Interview: Catching up with Pecan Street Festival Music Director Ryan Cano

The 41st spring Pecan Street Festival (PSF) takes place this Saturday and Sunday on Sixth Street (formerly known as Old Pecan Street). The twice-yearly event boasts hundreds of artisanal vendors, food stalls and a ton of local, live music on three stages. The PSF is the largest, and longest-running Texas’ music festival of it’s kind.The festival is free for all ages.

Organizers encourage attendees to leave their cars at home and take public transport, ride share, bike or carpool to the event. Capital Metro just announced extended hours from 10 a.m. to midnight on Saturday during the event. Attendees are strongly encouraged to explore the live music offerings. Some of our picks include; Blushing, Lola Tried, Los Coast, Ex Romantika, The Gary, Jane Ellen Bryant and El Tule. The entire lineup and set times can be found on the PSF website.

We talked to Ryan Cano, the festival Music Director about how things have changed since he took the helm four years ago. As a music manager, booking agent and former musician for over 20 years, Cano possesses both the experience and intelligence necessary to carve out a career in the Austin music industry. He has operated music booking and management company, The Loyalty Firm for almost 15 years.  That is no small feat as you’ll learn below. 

Photo: Will Taylor

365 Things: You’ve been booking Pecan Street Festival for few years now. How long has it been? How has your approach to booking the event changed from the first one until now?

Ryan: It’s been close to four adventurous years with the Pecan Street Festival! I’m not sure my process has changed too drastically since I became the Music Director & Talent Buyer here. I’d say I just fine tuned my processes as I went along. I was pretty well-served by creating and producing hundreds of smaller concerts over the years before earning this role.

I first started at the festival back in June 2014 so there was not a lot of time to book and deliver a Fall lineup. Mentally compartmentalizing my new challenge with the festival allowed me to relax and face booking the festival confidently. I told myself this is much like booking and producing 10 concerts at once except there will be a staff of people ready to assist me if I needed help. I quickly found my groove here and was able to organize and tackle my responsibilities fairly well. It shouldn’t be too surprising that my first festival at PSF was largely booked with artists I had prior experience working with in some capacity.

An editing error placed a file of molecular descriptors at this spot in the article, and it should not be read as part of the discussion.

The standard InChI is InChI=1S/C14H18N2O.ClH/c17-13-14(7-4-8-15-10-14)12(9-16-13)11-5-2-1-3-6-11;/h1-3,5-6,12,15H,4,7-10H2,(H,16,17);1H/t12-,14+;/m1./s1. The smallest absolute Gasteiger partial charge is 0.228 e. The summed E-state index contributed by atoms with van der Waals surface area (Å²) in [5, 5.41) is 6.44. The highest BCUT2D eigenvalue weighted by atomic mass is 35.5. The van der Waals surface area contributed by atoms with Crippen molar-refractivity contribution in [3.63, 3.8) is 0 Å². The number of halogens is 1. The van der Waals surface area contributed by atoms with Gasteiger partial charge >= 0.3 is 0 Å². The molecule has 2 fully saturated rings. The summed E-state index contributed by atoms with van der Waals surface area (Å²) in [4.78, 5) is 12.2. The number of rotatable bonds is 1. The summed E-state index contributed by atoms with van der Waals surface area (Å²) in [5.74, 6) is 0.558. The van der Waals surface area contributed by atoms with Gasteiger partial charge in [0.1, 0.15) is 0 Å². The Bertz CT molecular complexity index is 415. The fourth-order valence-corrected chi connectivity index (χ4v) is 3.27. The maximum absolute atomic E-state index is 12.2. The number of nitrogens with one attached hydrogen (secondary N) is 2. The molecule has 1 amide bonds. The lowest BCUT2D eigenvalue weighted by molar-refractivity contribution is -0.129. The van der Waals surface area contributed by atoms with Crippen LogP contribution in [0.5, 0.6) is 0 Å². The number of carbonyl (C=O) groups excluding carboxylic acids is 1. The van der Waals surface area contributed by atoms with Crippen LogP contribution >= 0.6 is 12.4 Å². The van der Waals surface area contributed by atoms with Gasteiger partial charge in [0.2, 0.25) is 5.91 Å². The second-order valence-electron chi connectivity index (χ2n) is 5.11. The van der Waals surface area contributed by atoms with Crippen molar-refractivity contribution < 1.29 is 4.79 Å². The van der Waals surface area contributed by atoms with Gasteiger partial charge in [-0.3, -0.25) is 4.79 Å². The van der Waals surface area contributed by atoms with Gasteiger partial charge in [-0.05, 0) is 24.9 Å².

I manage My Education and Built By Snow and they’ve played with a lot of very talented artists over the years so there were alot of prior relationships I was able to reach out to. There was some initial first time’s bookings outside the scope of my knowledge in that first fest and I leaned on artist suggestions from other concert promoters and journalists in town who were curating or covering scenes I wasn’t as experienced in. I would then listen to the suggested music and then see the artist live and just go from there. Before I started booking my second festival at PSF, I did some professional self-evaluation, focusing heavily on filling in the gaps in my knowledge and learning more about our community’s music scenes that I felt I didn’t know intimately enough. This process really opened up my eyes to the extent that music talent surrounds all of us in Austin. It’s pretty astounding. I have a wishlist of artists I would like to have at Pecan Street Festival that could fill the next several years of lineups fairly easily.

Over the years I have definitely grown more comfortable in the Music Director & Talent Buyer role and I’ve made a few changes along the way that I felt improved the audience experience. For instance, I will only book an artist once in a calendar year so our Spring fest will look completely different than our Fall fest. I’ve learned to easily pivot from one vision to the next as well. Sometimes you start with an idea in mind of how a stage will be thematically and it turns out differently than planned due to a myriad of possible reasons. There tends to be magic moments in that phase of booking as it makes you alter your perspective and consider something you have not been focused on. I’m proud of what’s been placed on stage over the years. I feel the festival is showcasing the most diverse musical offerings of any festival of our kind. We give artists of all ages and genres a chance to showcase their talents to a curious audience that shows up in droves. We had record attendance both seasons last year and I hope we continue with that trend. This is the 41st Spring season of the Pecan Street Festival and although a lot has changed in Austin, this festival feels like a step back-in-time. This is classic Austin. I’d add that for new residents who feel overwhelmed about where to start in Austin’s music scene, the Pecan Street Festival offers a chance to explore many acts for free! Walk around and find the sounds that speak to you.